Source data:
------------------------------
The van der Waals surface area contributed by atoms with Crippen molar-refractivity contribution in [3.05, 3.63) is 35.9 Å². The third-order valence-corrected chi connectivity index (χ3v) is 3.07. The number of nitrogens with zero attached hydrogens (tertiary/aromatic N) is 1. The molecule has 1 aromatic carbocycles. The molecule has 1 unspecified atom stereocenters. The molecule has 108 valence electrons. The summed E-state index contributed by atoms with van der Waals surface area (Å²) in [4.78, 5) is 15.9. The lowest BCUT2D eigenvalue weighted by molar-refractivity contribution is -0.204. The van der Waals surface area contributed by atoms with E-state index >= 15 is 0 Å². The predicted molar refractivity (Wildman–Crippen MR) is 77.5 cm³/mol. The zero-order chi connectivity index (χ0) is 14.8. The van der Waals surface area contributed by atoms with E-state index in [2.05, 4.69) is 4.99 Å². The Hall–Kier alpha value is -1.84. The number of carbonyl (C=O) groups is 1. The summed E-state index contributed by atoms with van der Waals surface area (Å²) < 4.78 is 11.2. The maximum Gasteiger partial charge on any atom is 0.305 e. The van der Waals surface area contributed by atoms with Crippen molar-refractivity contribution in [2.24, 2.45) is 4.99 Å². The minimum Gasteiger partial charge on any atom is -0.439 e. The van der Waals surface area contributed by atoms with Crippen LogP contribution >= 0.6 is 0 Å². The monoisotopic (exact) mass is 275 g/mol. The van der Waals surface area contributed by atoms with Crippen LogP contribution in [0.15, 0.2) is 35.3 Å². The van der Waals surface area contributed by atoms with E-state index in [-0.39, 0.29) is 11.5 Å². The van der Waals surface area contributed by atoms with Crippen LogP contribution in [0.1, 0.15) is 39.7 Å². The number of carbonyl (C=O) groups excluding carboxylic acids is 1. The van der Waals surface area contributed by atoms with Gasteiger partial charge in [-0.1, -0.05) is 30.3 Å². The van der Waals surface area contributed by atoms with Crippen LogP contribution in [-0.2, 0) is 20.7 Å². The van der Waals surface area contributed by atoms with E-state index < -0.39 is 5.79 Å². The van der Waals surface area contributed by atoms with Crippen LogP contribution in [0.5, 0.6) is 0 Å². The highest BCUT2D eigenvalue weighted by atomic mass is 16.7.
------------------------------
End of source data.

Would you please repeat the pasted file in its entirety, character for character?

The van der Waals surface area contributed by atoms with Crippen molar-refractivity contribution in [3.05, 3.63) is 35.9 Å². The third-order valence-corrected chi connectivity index (χ3v) is 3.07. The number of nitrogens with zero attached hydrogens (tertiary/aromatic N) is 1. The molecule has 1 aromatic carbocycles. The molecule has 1 unspecified atom stereocenters. The molecule has 108 valence electrons. The summed E-state index contributed by atoms with van der Waals surface area (Å²) in [4.78, 5) is 15.9. The lowest BCUT2D eigenvalue weighted by molar-refractivity contribution is -0.204. The van der Waals surface area contributed by atoms with E-state index >= 15 is 0 Å². The predicted molar refractivity (Wildman–Crippen MR) is 77.5 cm³/mol. The zero-order chi connectivity index (χ0) is 14.8. The van der Waals surface area contributed by atoms with E-state index in [2.05, 4.69) is 4.99 Å². The Hall–Kier alpha value is -1.84. The number of carbonyl (C=O) groups is 1. The summed E-state index contributed by atoms with van der Waals surface area (Å²) < 4.78 is 11.2. The maximum Gasteiger partial charge on any atom is 0.305 e. The van der Waals surface area contributed by atoms with Crippen molar-refractivity contribution in [2.24, 2.45) is 4.99 Å². The minimum Gasteiger partial charge on any atom is -0.439 e. The van der Waals surface area contributed by atoms with Crippen LogP contribution >= 0.6 is 0 Å². The monoisotopic (exact) mass is 275 g/mol. The van der Waals surface area contributed by atoms with Crippen LogP contribution in [0.15, 0.2) is 35.3 Å². The van der Waals surface area contributed by atoms with E-state index in [-0.39, 0.29) is 11.5 Å². The van der Waals surface area contributed by atoms with Crippen LogP contribution in [0.1, 0.15) is 39.7 Å². The number of carbonyl (C=O) groups excluding carboxylic acids is 1. The van der Waals surface area contributed by atoms with Gasteiger partial charge in [-0.1, -0.05) is 30.3 Å². The van der Waals surface area contributed by atoms with Crippen LogP contribution in [-0.2, 0) is 20.7 Å². The van der Waals surface area contributed by atoms with E-state index < -0.39 is 5.79 Å². The van der Waals surface area contributed by atoms with Crippen LogP contribution in [0.5, 0.6) is 0 Å². The highest BCUT2D eigenvalue weighted by atomic mass is 16.7.